While we were in jail in Washington during the war in Vietnam, my comrades and I spent part of our night as guests of the state singing several choruses of the song, ‘Waist Deep in the Big Muddy’.
I would not compare Scottish Power chairman Ian Robinson to President Lyndon Johnson. And Robinson’s invasion of the US power industry through his plan to purchase PacifiCorp of Oregon is not exactly the landing at Da Nang. But there is a little bit of LBJ’s resolute optimism, while marching deeper into the quicksand, which has me humming that old song.
This week, the state of Oregon’s Public Utility Commission issued their experts’ report on Scottish Power’s £4.7 billion proposal to take over electricity company PacifiCorp. Their verdict: thumbs down. The state’s Citizens Utility Board, an official participant in the government approval process, also dissed the plan. Other parties to the review filed recommendations which ran the spectrum from ‘Nyet’ to ‘Not a chance’.
The deal may look dead, but the corpse won’t lie down. Scottish Power issued a press release stating that the filings ‘affirmed that the merger of the two companies is on track’.
Scottish Power shareholders may applaud their company’s won’t-turn-back chutzpah – until they read the reasons why the state would reject the merger. Regulators and consumers are jittery about the extravagant premium Scottish Power insists on paying PacifiCorp shareholders, $1.6bn (£1bn) above book value. The state government’s economist wrote: ‘I have not been able to uncover a coherent plan’ for Scottish Power to recover this excess payment.
Despite repeated requests from regulators, Scottish Power refuses to reveal how the gold-plated offer price would do anything other than hobble the electricity company with debt or poor earnings. On paper, the buyout appears a sure loser for the Scottish company, so much so that Oregon consumers suspect this mad generosity must conceal some scheme to strip assets or cash from the US operation.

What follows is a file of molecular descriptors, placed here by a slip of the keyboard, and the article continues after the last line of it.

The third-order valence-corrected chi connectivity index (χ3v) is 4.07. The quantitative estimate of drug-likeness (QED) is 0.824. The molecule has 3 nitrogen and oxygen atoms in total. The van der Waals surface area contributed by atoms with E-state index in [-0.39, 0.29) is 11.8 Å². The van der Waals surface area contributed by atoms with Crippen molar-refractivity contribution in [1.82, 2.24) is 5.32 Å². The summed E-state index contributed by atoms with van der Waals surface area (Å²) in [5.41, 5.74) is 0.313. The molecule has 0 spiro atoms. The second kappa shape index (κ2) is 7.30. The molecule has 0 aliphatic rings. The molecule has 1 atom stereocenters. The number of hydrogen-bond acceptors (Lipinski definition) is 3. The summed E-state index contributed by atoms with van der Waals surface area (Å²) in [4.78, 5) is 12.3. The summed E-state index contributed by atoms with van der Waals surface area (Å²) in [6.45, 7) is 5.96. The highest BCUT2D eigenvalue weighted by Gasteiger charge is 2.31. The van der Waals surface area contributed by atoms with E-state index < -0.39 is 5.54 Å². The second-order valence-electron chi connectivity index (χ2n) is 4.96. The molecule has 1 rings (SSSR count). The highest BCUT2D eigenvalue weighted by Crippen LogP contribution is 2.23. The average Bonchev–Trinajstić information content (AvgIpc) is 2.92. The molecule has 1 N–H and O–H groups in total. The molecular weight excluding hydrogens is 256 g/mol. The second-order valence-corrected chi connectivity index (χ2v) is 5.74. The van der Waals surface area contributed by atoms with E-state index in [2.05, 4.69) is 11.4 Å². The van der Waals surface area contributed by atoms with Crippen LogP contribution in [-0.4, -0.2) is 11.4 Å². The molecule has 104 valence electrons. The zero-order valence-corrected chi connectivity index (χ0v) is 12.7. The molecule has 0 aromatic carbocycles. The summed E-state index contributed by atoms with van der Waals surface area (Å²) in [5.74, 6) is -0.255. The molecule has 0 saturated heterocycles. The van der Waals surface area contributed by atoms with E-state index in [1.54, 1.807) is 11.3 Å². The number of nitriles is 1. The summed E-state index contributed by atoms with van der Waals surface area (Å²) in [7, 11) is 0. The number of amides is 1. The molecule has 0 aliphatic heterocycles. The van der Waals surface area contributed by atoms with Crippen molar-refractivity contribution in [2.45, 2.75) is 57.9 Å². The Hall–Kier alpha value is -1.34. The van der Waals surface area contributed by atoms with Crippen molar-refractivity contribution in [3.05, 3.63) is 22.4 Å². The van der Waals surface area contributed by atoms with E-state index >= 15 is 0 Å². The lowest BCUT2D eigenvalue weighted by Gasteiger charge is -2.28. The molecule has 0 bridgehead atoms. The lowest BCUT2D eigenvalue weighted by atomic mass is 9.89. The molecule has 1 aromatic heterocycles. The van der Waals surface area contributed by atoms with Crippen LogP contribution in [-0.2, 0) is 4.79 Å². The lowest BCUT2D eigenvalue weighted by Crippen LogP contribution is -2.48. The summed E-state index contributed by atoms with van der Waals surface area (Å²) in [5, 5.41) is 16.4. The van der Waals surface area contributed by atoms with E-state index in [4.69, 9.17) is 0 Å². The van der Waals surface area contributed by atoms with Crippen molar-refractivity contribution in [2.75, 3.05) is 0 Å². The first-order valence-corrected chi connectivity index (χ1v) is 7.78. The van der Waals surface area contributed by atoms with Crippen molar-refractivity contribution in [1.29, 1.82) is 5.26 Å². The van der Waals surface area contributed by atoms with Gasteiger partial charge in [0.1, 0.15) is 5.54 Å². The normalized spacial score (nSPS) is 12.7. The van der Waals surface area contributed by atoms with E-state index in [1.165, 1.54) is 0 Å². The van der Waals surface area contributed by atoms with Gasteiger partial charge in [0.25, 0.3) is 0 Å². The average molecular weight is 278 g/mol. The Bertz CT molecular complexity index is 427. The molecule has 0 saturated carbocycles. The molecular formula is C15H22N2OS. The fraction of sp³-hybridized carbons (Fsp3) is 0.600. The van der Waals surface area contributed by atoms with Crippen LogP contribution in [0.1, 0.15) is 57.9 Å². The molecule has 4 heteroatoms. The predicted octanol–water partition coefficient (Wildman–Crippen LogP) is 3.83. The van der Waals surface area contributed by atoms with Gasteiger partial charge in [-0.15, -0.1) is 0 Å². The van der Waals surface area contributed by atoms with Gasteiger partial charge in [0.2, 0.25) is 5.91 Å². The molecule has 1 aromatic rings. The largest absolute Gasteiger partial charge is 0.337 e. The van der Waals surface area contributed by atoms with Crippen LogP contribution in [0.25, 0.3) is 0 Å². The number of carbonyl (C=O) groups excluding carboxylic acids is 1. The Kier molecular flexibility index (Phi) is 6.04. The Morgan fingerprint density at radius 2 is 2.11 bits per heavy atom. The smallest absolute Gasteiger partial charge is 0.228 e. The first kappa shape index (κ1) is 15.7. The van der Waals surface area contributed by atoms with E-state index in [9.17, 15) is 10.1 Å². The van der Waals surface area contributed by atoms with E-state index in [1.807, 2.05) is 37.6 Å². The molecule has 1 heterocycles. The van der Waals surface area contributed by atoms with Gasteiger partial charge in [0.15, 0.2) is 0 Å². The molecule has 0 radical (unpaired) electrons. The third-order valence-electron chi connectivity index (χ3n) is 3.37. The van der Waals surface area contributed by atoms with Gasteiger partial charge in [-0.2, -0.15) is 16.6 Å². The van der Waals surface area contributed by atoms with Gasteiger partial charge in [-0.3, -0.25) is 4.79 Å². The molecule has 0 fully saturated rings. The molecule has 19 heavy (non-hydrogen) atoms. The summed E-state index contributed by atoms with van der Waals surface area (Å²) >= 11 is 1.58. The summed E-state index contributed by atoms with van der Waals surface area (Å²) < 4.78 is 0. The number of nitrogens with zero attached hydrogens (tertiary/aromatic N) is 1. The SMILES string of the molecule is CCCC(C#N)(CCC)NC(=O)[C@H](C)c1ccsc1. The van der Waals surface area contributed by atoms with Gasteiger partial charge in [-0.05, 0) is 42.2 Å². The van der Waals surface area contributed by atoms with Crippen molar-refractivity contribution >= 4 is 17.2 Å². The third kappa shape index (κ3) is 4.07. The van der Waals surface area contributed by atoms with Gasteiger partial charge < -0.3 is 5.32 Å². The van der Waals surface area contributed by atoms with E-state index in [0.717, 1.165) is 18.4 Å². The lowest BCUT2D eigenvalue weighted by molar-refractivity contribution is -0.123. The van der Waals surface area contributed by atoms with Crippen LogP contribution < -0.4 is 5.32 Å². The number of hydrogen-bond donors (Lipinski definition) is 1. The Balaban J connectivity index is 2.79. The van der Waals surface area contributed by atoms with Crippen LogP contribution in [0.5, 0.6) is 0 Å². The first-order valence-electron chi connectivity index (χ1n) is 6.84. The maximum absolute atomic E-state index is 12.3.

How did Scottish Power get itself into this nasty ground war? The Glasgow firm was lured into the American quagmire because Robinson and company misunderstand the ways of the New World Order. They march under the banner of globalising ownership, free markets and free capital flows – concepts sold to them by their American consultants and investment bankers.
However, as the Scottish group is learning at great cost, uncontrolled free enterprise is not applicable within the US Imperium’s own borders.
Only months ago, Oregon permitted the very same PacifiCorp to bid for the UK’s largest electricity company, Eastern Group (which was ultimately won by Texas Utilities of Dallas). But when the tables are turned it’s a different story. The Oregon commission dismisses globalisation out of hand when applied locally. The commission’s economist warned against a merger that ‘would absorb PacifiCorp into a corporation with global expansion aspirations’.
The regulators fear that the Oregon company would become a neglected unit of a foreign operator, much as seven of England’s 11 electricity distributors became the abused stepchildren of US multinationals.